• A new 4.9 km-long four-lane divided section around Chase, involving the construction of an interchange at the town;
  • A new interchange and twinned highway at the West entrance of Salmon Arm;
  • A new four-lane bridge across the Shuswap River in Sicamous;
  • A new rest area and a 2 km-long four-lane section in the Illecillewaet Valley;
  • A 4.4 km-long twinning near Quartz Creek east of Golden;
  • And upgrading the remaining 4 km-long stretch of two-lane highway in the Kicking Horse Canyon.

Major intersections

Regional DistrictLocationkm[63]miExitDestinationsNotes
CapitalVictoria0.000.00Dallas RoadWestern terminus and mile zero of Trans-Canada Highway; south end of Douglas Street
1.200.75 Blanshard Street (Hwy 17) – Sidney, Airport (YYJ), FerriesNorthbound right-in/right-out; BC Ferries to Vancouver (Tsawwassen) and Gulf Islands
1.300.81 Belleville Street (Hwy 17) – FerriesBlack Ball Ferries to Port Angeles; Victoria Clipper passenger ferry to Seattle
2.101.30Johnson StreetOne-way pair; access to Johnson Street Bridge
2.201.37Pandora Avenue
3.101.93Bay Street
3.402.11Gorge Road, Hillside Avenue, Government StreetFormer Hwy 1A north
VictoriaSaanich line4.502.80Tolmie Avenue; north end of City of Victoria jurisdiction
Saanich5.103.17Saanich Road, Boleskine RoadNorth end of Douglas Street
6.444.00Tillicum RoadAt-grade intersection, signalized; south end of freeway
6.794.22Burnside Road, Interurban RoadSouthbound exit only
7.524.676 McKenzie Avenue (Admirals Road east) to Hwy 17 – Sidney, Airport, FerriesMcKenzie Avenue Interchange [64]
View Royal9.595.968Helmcken RoadHelmcken Road Interchange
11.307.0210Colwood (Island Highway, Burnside Road)Colwood Interchange
Northbound exit and southbound entrance; former Hwy 1A south
12.247.6111Colwood (Six Mile Road)Thetis Interchange
Southbound exit and northbound entrance
Langford15.299.5014 Hwy 14 west (Veterans Memorial Parkway) / Millstream Road – Highlands, Sooke, Port RenfrewMillstream Road Interchange
15.949.9015McCallum RoadNorthbound exit only
16.7710.4216Leigh Road/Bear Mountain ParkwayBear Mountain Interchange
18.2911.36Westshore ParkwayAt-grade, signalized; north end of freeway
Cowichan Valley37.8823.54  Mill Bay Road – Ferry, Brentwood BayBamberton Interchange
40.9525.45Butterfield Road
Mill Bay42.6826.52Frayne Road
43.9327.30 Deloume Road (Hwy 962:2401 east) – Brentwood Ferry
44.4727.63Shawnigan / Mill Bay Road – Shawnigan Lake
45.3128.15Cobble Hill Road, Kilmalu Road
48.1729.93Hutchinson Road – Cobble Hill, Arbutus Ridge
49.5530.79Fisher Road
51.3631.91Cobble Hill Road, Cowichan Bay Road – Cobble Hill, Cowichan Bay
55.2434.32Koksilah Road
57.3135.61Bench Road
59.1936.78Wilson Road, Cowichan Bay Road – Cowichan Bayno left turns onto highway. no left turn onto Wilson
Cowichan First Nation
61.0137.91Allenby Road, Chaster Road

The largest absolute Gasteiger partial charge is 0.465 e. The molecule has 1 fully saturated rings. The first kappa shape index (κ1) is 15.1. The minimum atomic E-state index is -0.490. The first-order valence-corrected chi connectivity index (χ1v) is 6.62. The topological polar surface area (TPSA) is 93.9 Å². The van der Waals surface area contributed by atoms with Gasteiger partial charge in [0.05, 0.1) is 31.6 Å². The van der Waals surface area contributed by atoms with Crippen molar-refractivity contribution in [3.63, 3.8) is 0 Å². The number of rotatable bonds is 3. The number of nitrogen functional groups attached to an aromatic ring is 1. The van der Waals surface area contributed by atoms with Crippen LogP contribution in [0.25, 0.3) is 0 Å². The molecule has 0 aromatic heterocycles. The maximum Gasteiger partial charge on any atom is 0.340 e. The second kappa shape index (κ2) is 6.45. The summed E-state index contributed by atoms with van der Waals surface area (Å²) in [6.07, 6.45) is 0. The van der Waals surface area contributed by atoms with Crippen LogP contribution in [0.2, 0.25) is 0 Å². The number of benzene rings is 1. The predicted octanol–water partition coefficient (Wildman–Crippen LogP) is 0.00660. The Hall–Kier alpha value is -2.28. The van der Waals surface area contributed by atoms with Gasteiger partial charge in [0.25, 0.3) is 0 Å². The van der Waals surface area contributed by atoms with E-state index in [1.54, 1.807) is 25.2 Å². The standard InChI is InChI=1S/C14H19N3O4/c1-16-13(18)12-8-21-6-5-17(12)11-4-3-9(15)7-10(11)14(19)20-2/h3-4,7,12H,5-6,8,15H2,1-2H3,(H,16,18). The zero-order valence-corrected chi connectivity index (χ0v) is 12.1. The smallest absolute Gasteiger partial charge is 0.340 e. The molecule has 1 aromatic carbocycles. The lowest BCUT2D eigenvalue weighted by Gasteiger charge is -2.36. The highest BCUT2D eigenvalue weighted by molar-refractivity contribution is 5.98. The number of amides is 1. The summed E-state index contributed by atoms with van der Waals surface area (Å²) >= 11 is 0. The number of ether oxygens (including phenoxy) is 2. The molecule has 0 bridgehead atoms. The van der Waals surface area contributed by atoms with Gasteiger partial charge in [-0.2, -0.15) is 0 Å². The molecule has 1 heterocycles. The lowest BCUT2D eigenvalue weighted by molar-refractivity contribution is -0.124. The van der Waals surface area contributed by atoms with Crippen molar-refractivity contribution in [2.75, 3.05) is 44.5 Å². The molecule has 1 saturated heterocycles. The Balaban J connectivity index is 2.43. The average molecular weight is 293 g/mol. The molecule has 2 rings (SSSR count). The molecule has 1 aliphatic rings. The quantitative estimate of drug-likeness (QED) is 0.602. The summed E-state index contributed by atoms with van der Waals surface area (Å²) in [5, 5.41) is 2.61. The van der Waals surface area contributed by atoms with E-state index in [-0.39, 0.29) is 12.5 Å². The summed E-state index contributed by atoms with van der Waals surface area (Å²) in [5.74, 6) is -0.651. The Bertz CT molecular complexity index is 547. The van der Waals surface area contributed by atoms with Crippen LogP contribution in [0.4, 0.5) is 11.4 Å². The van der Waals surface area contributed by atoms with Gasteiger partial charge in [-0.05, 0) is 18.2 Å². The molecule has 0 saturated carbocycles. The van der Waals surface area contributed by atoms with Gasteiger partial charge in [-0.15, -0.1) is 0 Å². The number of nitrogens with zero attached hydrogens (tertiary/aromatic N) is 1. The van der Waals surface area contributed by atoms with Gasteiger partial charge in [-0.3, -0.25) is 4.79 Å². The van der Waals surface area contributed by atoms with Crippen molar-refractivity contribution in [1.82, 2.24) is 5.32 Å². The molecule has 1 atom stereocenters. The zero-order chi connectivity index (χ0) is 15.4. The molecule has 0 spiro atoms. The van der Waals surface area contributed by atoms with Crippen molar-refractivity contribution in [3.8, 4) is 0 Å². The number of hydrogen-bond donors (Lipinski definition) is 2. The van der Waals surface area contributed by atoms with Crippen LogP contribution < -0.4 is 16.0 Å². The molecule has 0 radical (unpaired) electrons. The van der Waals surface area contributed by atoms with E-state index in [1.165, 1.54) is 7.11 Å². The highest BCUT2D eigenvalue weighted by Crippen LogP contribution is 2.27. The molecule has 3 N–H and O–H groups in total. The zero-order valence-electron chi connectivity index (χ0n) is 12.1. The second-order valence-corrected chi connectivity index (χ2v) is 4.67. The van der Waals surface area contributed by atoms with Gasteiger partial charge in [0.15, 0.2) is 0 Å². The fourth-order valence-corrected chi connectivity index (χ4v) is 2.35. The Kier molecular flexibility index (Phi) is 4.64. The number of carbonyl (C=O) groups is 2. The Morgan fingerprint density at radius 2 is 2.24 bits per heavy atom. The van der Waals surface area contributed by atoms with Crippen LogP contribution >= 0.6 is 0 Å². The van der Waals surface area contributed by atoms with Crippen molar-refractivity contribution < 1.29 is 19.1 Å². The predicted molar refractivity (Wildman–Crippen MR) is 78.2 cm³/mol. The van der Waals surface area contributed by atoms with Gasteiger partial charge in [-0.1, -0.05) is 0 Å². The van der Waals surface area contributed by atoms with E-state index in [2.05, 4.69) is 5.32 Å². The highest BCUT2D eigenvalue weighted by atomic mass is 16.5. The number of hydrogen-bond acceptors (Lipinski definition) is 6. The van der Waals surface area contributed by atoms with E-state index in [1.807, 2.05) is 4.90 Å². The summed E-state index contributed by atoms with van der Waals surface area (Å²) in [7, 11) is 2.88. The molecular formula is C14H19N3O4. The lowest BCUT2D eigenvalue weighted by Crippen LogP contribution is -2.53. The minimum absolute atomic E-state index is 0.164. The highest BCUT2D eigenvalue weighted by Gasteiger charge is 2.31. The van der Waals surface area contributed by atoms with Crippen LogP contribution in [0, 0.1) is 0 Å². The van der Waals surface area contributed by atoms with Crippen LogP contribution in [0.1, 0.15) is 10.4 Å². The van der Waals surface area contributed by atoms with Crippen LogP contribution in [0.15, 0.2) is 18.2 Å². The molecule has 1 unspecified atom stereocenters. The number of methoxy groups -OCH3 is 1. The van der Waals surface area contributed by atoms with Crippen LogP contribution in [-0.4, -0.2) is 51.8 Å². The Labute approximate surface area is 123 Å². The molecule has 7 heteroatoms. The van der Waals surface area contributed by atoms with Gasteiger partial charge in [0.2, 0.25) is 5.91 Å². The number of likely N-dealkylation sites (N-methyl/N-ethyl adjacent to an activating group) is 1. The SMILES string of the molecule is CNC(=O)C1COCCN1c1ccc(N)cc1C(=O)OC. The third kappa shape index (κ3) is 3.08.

61.5638.25Boys Road
Duncan62.3538.74Trunk Road – City Centre, Maple Bay
62.5638.87Coronation Street
North Cowichan62.9539.12James Street
63.6639.56Beverley Street
65.7440.85Drinkwater Road
67.2441.78 Hwy 18 west / Herd Road – Lake Cowichan
69.4143.13Mays Road
74.0446.01 Mount Sicker Road (Hwy 1A north) – Crofton, Saltspring IslandHwy 1A is unsigned
78.4248.73  Henry Road – Chemainus, Thetis Island, Penelakut Island
Ladysmith84.8552.72Thicke Road, Edgelow Road
88.1954.80Chemainus Road, Davis Road (Hwy 1A south)Hwy 1A is unsigned
90.2356.07Roberts Street, Transfer Beach Boulevard
91.1656.64First Avenue
Stz'uminus First Nation94.1358.49Oyster Sto-Lo Road
96.5459.99Cedar Road – Yellow Point, Cedar
NanaimoCassidy98.0260.91Timberlands RoadAt-grade intersection, signalized
98.9861.50  Spitfire Way – Airport (YCD)
101.3862.99Nanaimo River Road, Fry RoadNanaimo River Road Interchange
103.5264.32Morden Road
Nanaimo105.7565.717[a] Hwy 19 east – Duke Point ferry terminalDuke Point Interchange
South end of Hwy 19 concurrency; BC Ferries to Vancouver (Tsawwassen)
107.6966.929[b] Hwy 19 north (Nanaimo Parkway) / Cedar Road – Parksville, Campbell RiverNorth end of Hwy 19 concurrency
Partial-at grade intersection with northbound flyover to Hwy 19 north.
108.1367.19Cranberry Avenue
108.4867.4110th Street, Maki Road
112.3569.81  Front Street – Gabriola Island
113.3370.42Comox Road
113.6170.59Stewart Avenue
 Terminal Avenue to Hwy 19A north – Parksville, Campbell River
Hwy 1 branches northeast.
115.6771.87 Hwy 19A north (Brechin Road) – Parksville
Departure Bay ferry terminal
Strait of Georgia BC Ferries from Departure Bay to Horseshoe Bay
Metro VancouverWest Vancouver0.000.00 To Hwy 101 north – Gibsons, Powell RiverAccess via BC ferries; westbound access only
Horseshoe Bay ferry terminal
0.350.22Keith RoadAt-grade intersection, no westbound entrance; west end of freeway
0.610.380Marine DriveHorseshoe Bay Interchange
Eastbound exit only
1.841.142Eagleridge Drive to Marine DriveSquamish Interchange
Eastbound exit only; eastbound access to Hwy 99; westbound access via Hwy 99